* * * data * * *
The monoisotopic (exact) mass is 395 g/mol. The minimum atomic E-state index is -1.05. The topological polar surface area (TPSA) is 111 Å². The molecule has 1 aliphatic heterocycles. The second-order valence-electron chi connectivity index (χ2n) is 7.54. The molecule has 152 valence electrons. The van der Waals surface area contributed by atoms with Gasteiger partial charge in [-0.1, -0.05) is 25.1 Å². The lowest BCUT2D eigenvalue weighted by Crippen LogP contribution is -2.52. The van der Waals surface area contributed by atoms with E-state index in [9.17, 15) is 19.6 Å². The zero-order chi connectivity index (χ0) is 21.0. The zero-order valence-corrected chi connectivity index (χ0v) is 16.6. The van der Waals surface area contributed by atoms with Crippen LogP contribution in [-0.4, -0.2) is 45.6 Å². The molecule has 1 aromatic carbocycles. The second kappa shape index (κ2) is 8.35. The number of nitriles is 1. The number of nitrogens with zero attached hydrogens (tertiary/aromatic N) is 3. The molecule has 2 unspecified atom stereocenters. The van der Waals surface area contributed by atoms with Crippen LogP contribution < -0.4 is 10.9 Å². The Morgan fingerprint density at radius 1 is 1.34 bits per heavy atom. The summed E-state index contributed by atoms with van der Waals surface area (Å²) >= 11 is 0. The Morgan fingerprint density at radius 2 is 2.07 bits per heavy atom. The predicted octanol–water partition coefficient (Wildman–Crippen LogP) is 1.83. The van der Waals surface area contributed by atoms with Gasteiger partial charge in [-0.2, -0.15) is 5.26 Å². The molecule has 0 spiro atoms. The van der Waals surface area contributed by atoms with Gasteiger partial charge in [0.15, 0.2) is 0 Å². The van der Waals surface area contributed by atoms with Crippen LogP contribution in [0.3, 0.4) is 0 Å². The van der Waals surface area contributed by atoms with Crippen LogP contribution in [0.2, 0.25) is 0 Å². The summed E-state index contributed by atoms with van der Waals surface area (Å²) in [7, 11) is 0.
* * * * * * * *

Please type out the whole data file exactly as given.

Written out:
The monoisotopic (exact) mass is 395 g/mol. The minimum atomic E-state index is -1.05. The topological polar surface area (TPSA) is 111 Å². The molecule has 1 aliphatic heterocycles. The second-order valence-electron chi connectivity index (χ2n) is 7.54. The molecule has 152 valence electrons. The van der Waals surface area contributed by atoms with Gasteiger partial charge in [-0.1, -0.05) is 25.1 Å². The lowest BCUT2D eigenvalue weighted by Crippen LogP contribution is -2.52. The van der Waals surface area contributed by atoms with E-state index in [9.17, 15) is 19.6 Å². The zero-order chi connectivity index (χ0) is 21.0. The zero-order valence-corrected chi connectivity index (χ0v) is 16.6. The van der Waals surface area contributed by atoms with Crippen LogP contribution in [-0.4, -0.2) is 45.6 Å². The molecule has 1 aromatic carbocycles. The second kappa shape index (κ2) is 8.35. The number of nitriles is 1. The number of nitrogens with zero attached hydrogens (tertiary/aromatic N) is 3. The molecule has 2 unspecified atom stereocenters. The van der Waals surface area contributed by atoms with Crippen LogP contribution < -0.4 is 10.9 Å². The Morgan fingerprint density at radius 1 is 1.34 bits per heavy atom. The summed E-state index contributed by atoms with van der Waals surface area (Å²) >= 11 is 0. The Morgan fingerprint density at radius 2 is 2.07 bits per heavy atom. The predicted octanol–water partition coefficient (Wildman–Crippen LogP) is 1.83. The van der Waals surface area contributed by atoms with Gasteiger partial charge in [-0.2, -0.15) is 5.26 Å². The molecule has 0 spiro atoms. The van der Waals surface area contributed by atoms with Gasteiger partial charge in [0.15, 0.2) is 0 Å². The van der Waals surface area contributed by atoms with Crippen LogP contribution in [0.3, 0.4) is 0 Å². The van der Waals surface area contributed by atoms with Crippen LogP contribution in [0.2, 0.25) is 0 Å². The summed E-state index contributed by atoms with van der Waals surface area (Å²) in [7, 11) is 0.